Note from the author: this post was written in collaboration with Justin Cowperthwaite, engineering manager, with additional input from Jeff Palmer, VP Engineering.
We want CircleCI to be a place that all engineers can learn and grow, and be supported no matter what level they join us at, or how they want to shape their careers. To support this, we use an engineering competency matrix, a framework that outlines expectations and growth paths for engineers. This matrix is a tremendously useful tool for us: it informs the structure of our job descriptions and our interview processes. It helps us set expectations together with our engineers, is a basis for goal setting as well as conversations about learning and development. It helps us have more objective performance conversations which are less susceptible to the biases and skills of an engineer’s manager. Overall, it clarifies the vision of our organization and helps us maintain consistency throughout all stages of hiring and professional development.
We developed our first competency matrix three years ago. In early 2018, we realized it was time to refresh and rebuild our matrix, to better reflect how our engineering org has matured, and what we’ve learned along the way.
Today, we’re publishing our new competency matrix – first of all, because it’s an important part of our engineering culture, and speaks to our engineering and company values. We’re hoping it will help people interested in joining us understand what we value, and how they can grow their careers as engineers at CircleCI. Second, because we hope that other organizations can learn from our experience, and have a starting point for creating a matrix that reflects their own team’s values. Here’s how this system came to be.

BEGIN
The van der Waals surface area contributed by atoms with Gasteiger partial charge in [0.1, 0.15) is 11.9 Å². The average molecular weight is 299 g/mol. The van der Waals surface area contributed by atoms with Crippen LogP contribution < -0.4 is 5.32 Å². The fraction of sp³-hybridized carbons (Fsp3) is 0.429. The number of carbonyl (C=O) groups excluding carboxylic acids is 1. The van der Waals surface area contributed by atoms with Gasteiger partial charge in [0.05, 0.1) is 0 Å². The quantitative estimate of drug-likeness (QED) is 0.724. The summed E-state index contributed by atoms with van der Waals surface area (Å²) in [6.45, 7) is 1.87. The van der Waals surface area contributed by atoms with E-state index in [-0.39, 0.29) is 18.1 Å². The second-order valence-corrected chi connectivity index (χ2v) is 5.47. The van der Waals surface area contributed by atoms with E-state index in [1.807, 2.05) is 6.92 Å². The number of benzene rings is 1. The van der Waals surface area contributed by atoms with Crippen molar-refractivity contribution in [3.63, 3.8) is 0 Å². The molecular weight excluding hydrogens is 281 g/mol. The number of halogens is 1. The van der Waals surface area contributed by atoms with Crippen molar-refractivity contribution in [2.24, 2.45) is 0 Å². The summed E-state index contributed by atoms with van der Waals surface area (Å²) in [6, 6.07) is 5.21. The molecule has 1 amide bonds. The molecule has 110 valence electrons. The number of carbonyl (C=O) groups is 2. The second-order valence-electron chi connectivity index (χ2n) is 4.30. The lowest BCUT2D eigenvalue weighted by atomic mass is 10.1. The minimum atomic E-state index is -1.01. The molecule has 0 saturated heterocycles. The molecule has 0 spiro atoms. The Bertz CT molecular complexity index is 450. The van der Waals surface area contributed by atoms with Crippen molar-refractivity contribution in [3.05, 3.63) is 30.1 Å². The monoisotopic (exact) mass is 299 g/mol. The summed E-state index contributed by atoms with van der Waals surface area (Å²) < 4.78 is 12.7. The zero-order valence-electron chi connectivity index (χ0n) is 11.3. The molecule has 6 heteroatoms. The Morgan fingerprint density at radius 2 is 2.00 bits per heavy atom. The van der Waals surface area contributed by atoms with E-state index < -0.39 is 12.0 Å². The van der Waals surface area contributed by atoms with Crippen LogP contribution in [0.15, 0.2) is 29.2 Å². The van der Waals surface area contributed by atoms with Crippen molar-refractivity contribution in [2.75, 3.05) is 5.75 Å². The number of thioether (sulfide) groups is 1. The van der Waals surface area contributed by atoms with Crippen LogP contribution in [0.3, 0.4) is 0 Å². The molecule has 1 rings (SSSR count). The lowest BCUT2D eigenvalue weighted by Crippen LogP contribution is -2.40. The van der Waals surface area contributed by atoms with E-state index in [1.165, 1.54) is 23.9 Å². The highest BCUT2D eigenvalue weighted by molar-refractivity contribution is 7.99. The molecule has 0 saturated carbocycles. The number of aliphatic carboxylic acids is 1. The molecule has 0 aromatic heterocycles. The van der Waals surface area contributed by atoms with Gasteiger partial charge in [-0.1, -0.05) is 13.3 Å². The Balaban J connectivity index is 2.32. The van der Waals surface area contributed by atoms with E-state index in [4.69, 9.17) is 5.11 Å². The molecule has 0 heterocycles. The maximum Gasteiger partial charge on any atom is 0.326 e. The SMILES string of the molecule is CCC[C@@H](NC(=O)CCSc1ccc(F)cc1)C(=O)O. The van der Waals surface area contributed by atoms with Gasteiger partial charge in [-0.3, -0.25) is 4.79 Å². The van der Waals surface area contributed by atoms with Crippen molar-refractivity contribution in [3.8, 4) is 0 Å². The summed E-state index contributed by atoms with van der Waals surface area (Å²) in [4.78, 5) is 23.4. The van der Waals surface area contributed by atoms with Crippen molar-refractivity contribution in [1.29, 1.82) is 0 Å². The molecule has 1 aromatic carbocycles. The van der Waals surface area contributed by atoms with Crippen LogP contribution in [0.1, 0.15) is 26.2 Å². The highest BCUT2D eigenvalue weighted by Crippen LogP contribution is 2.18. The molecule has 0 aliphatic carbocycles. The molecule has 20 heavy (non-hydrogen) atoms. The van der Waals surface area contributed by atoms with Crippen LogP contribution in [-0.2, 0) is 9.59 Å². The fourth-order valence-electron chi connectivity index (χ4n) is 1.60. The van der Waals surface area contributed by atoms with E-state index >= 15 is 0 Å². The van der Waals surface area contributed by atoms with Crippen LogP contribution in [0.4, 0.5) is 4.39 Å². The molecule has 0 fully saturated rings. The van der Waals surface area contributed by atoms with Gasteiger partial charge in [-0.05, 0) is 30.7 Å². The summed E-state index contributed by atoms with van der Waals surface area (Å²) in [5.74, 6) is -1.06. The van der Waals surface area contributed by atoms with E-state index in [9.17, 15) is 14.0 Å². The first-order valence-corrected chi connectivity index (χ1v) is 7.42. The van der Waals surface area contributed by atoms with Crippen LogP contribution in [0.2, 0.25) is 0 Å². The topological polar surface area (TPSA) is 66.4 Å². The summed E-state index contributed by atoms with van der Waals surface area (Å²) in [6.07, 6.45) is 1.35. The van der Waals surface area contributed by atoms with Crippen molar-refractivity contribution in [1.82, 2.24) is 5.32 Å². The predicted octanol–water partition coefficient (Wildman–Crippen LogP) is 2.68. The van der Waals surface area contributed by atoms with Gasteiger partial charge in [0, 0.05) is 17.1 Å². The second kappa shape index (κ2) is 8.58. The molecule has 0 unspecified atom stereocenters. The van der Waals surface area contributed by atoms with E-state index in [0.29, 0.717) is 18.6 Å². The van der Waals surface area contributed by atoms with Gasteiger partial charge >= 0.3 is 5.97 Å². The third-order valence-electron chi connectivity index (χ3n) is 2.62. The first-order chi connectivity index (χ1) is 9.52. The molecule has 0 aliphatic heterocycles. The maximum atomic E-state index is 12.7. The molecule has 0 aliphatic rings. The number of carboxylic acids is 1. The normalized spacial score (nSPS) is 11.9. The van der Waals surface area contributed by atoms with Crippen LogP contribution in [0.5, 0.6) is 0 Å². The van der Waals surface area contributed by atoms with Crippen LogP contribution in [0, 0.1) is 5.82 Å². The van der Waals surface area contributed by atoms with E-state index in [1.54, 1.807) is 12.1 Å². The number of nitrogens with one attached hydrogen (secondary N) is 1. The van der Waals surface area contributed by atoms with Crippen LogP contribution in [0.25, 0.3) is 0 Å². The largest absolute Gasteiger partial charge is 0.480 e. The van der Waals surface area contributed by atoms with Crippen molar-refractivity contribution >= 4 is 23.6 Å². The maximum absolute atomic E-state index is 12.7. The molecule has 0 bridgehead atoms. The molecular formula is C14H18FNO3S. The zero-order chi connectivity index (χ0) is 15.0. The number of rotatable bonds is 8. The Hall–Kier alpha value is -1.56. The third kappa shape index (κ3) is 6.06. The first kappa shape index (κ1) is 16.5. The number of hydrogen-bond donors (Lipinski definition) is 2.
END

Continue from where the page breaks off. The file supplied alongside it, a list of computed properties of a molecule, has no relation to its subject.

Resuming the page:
When we developed our first engineering competency matrix three years ago, we were a small startup with low overhead that was focused on shipping code as quickly as possible. We had fewer than a third of the developers we have today, and a much tighter band of experience levels.
Since that first matrix, we have grown as an engineering organization and as a company. Our needs have changed, and our understanding of what makes a good engineer has grown to include a wider array of interpersonal skills. Collaboration is now a key tenet of our technical skillset, with many teams utilizing pairing daily. We have also worked to build a culture of feedback, recognizing it as an invaluable tool for personal growth. And as we add teams and departments, the importance of strong communication skills will only continue to increase.